On 11 September 2001, the 143d responded to the call again, deploying unit members to Ground Zero, to US bases for homeland security and implemented 24-hour operations at Quonset. The 143d AW has supported the Global War on Terror by not only becoming a bridge to and from the theater but by also providing airlift in support of the war effort. The 143d AW provided the 1st ever C-130J Aircraft in a combat role by the U.S. Air Force in December 2004 and continued to support the war effort with both the C-130E and C-130J until retiring the C-130E in 2005. The 143d AW also provided and continues to provide the much needed troop support within Southwest Asia and many other areas of the world.

In December 2001, the 143d received its first C-130J-30. The Wing became the first in the Air Force to receive the "stretch" version of the "J" model. As the most modern tactical airlifter in the world, the C-130J-30 can carry more cargo or personnel farther, faster, and more economically than the C-130E proving its increased airlift capability. The fleet for the 143d was completed with the arrival of the eighth J-model at Quonset on 15 June 2007.

The location of Quonset being the eastern most C-130 base has provided the 143d AW with a unique opportunity to become a "bridge" between Europe and the Continental United States in support of Operation Enduring Freedom/Operation Iraqi Freedom.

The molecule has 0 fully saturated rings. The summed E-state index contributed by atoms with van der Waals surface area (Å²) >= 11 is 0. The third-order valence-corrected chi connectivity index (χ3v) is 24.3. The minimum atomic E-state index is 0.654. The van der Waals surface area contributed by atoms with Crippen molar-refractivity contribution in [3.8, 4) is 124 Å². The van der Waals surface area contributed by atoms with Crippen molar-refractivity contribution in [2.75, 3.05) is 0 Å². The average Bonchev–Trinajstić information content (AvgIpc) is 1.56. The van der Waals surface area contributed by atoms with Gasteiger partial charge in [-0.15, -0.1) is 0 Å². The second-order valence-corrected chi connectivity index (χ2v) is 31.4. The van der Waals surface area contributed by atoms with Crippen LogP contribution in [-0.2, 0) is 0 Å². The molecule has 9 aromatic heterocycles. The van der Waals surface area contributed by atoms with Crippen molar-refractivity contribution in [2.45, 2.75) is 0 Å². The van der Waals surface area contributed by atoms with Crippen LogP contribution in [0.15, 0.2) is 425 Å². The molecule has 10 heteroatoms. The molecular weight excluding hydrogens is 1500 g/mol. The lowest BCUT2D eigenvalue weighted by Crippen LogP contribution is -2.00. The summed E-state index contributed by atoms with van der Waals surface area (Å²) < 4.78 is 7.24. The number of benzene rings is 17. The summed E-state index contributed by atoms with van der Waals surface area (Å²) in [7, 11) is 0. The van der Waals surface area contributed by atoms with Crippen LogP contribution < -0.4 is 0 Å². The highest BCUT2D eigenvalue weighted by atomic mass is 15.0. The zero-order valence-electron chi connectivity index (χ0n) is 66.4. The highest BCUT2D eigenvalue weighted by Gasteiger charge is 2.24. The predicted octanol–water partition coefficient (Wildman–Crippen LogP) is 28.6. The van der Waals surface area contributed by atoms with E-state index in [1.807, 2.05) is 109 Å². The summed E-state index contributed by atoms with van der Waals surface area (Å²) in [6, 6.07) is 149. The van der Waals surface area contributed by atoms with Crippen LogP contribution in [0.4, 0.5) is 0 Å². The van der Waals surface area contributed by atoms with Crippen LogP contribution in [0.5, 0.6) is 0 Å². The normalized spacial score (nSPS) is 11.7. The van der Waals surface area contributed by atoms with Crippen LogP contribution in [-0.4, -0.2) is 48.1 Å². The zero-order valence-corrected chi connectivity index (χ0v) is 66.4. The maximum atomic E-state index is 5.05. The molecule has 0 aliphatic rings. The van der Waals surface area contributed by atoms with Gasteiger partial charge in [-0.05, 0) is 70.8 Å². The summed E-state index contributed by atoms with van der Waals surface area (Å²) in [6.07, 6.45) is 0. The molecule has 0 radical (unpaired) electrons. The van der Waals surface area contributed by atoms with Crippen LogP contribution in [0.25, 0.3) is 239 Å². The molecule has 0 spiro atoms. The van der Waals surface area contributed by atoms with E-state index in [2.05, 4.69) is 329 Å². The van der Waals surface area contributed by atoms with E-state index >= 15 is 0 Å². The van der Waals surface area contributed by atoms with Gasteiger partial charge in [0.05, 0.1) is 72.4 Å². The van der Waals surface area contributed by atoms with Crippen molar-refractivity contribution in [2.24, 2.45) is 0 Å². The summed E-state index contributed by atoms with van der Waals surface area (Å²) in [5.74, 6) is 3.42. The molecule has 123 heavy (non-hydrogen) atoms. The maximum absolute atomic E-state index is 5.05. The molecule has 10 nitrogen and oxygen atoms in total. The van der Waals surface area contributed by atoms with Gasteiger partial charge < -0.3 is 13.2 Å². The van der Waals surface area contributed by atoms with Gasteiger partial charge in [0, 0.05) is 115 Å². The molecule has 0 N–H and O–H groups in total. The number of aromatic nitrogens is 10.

Lineage[edit]

  • Established as 143d Special Operations Group, and activated, 1 July 1968
Re-designated: 143d Tactical Airlift Group, 1 October 1975
Status changed from Group to Wing, 1 October 1995
Re-designated: 143d Airlift Wing, 1 October 1995

Assignments[edit]

Gained by: Tactical Air Command
Gained by: Military Airlift Command, 1 December 1974
Gained by: Air Mobility Command, 1 June 1992

Components[edit]

Assigned to 143 OG effective 1 October 1995

Stations[edit]

Designated: Quonset Point Air National Guard Station, Rhode Island, 1991-Present.

Aircraft[edit]

References[edit]

 This article incorporates public domain material from websites or documents of the Air Force Historical Research Agency.

External links[edit]